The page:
Postpartum Exercise – What’s Right And What’s Not?

Many new moms want to kick-start their exercise program after the baby comes. How soon you begin will depend on the amount of time needed to heal, and that varies with each woman, no matter whether your baby is delivered vaginally or by C-section. There are good reasons to exercise postpartum. Exercise can help strengthen abdominal muscles weakened by pregnancy and birth, elevate energy levels and help ward off postpartum depression. But there are also good reasons— high blood pressure, a heart or kidney condition, abdominal separation, severe anemia or diabetes—that signal you may need to delay starting an exercise routine.

The degree of trauma you experience giving birth will also determine the kind of postpartum exercise you do. Listen to your body and always check with your doctor before you begin exercising. If your vaginal delivery was uncomplicated, your health care provider may agree that you can start gentle exercise the day after giving birth.

Many women who’ve had C-sections are encouraged to start walking as soon as they can after giving birth, although doctors advise against lifting anything heavier than their babies. (Tip: Protect your weakened core muscles by holding your baby close to your body and not off to the side.) Existing guidelines recommend that women who have had major abdominal surgery delay trying vigorous exercise for eight to 10 weeks.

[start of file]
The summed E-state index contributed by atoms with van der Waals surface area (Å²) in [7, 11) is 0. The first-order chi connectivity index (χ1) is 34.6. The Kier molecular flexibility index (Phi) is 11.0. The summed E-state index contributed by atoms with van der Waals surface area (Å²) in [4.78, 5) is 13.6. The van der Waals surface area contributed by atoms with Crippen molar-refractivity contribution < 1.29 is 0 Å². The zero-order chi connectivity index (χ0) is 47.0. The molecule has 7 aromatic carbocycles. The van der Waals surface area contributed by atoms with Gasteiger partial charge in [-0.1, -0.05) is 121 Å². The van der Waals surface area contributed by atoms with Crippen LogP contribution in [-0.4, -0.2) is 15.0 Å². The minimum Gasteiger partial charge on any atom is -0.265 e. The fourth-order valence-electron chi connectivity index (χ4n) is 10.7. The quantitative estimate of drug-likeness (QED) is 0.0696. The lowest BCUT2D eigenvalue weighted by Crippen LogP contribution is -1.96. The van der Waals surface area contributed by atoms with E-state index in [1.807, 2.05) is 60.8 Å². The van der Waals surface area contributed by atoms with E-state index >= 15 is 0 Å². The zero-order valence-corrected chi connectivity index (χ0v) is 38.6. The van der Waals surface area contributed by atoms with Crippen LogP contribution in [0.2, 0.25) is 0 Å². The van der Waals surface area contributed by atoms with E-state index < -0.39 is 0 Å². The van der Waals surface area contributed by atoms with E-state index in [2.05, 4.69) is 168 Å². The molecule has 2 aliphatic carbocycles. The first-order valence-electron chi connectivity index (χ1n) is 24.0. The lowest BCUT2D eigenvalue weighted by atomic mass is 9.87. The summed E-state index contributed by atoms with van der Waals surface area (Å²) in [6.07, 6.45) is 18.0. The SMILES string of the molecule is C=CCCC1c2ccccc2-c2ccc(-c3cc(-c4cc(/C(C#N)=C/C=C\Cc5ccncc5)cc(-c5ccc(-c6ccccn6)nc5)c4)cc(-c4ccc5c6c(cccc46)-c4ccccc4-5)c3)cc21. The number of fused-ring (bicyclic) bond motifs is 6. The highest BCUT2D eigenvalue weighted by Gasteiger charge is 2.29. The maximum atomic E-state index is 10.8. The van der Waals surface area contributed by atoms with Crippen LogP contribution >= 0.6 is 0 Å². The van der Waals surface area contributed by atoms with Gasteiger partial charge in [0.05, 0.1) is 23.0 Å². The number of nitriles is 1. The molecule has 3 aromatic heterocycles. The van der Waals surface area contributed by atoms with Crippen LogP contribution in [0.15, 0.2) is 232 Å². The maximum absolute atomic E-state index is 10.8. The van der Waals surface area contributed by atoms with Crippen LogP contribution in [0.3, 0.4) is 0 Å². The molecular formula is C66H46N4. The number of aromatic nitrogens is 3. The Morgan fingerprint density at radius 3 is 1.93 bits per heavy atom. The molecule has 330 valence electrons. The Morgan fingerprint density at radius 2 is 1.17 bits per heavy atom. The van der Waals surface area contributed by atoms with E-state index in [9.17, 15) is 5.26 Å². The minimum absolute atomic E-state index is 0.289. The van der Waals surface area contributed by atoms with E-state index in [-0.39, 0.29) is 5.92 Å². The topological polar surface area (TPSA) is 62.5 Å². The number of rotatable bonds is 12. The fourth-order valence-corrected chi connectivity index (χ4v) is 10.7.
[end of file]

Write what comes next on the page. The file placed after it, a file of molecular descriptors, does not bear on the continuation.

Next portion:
Start with 30-minute walks.

With your doctor’s approval, begin exercising by walking 30 minutes a day. Break that 30 minutes into six sets of 5-minute walks if you can’t manage 30 minutes straight. Or try three sets of 10-minute walks. Help increase abdominal strength by learning earn how to exhale while exerting yourself. Holding your breath upon exertion can weaken your abdominal and core muscles.

As soon as you feel able, try strengthening your core by doing basic abdominal exercises. These could be breath work, heel slides, leg extensions and toe taps. Start with one to five repetitions, and then try to build up to 10 to 20 repetitions.

Cut back if you feel pain.

Experiencing pain may indicate you need to ease up on the exercise that is causing pain. If you’ve been running, try walking again; and spend more time recovering. But if the pain is extreme, contact a doctor or physical therapist. You may want to call your doctor if gentle activity produces leaking urine or feces, pain in the joints of your pelvis, a feeling of heaviness in your pelvis or the sensation of something dropping into your vagina.

Busy new mothers sometimes overlook the exercise they get taking care of their newborns. Picking up the baby and feeding the baby qualify as small workouts. Take advantage of their tummy time and do some yoga next to them, but always keep an eye. Running after older sisters and brothers also counts as exercise. If you’re feeling back to normal, yet still don’t have time for the gym, you can turn your life into a training program with extra little exercises. Try squatting three times instead of one when you must get down and retrieve something off the floor. Park the car a little further away in the parking lot when you are running errands. Above all, taking the appropriate time and listening to your body every step of the way is the way to get back in the exercise game.

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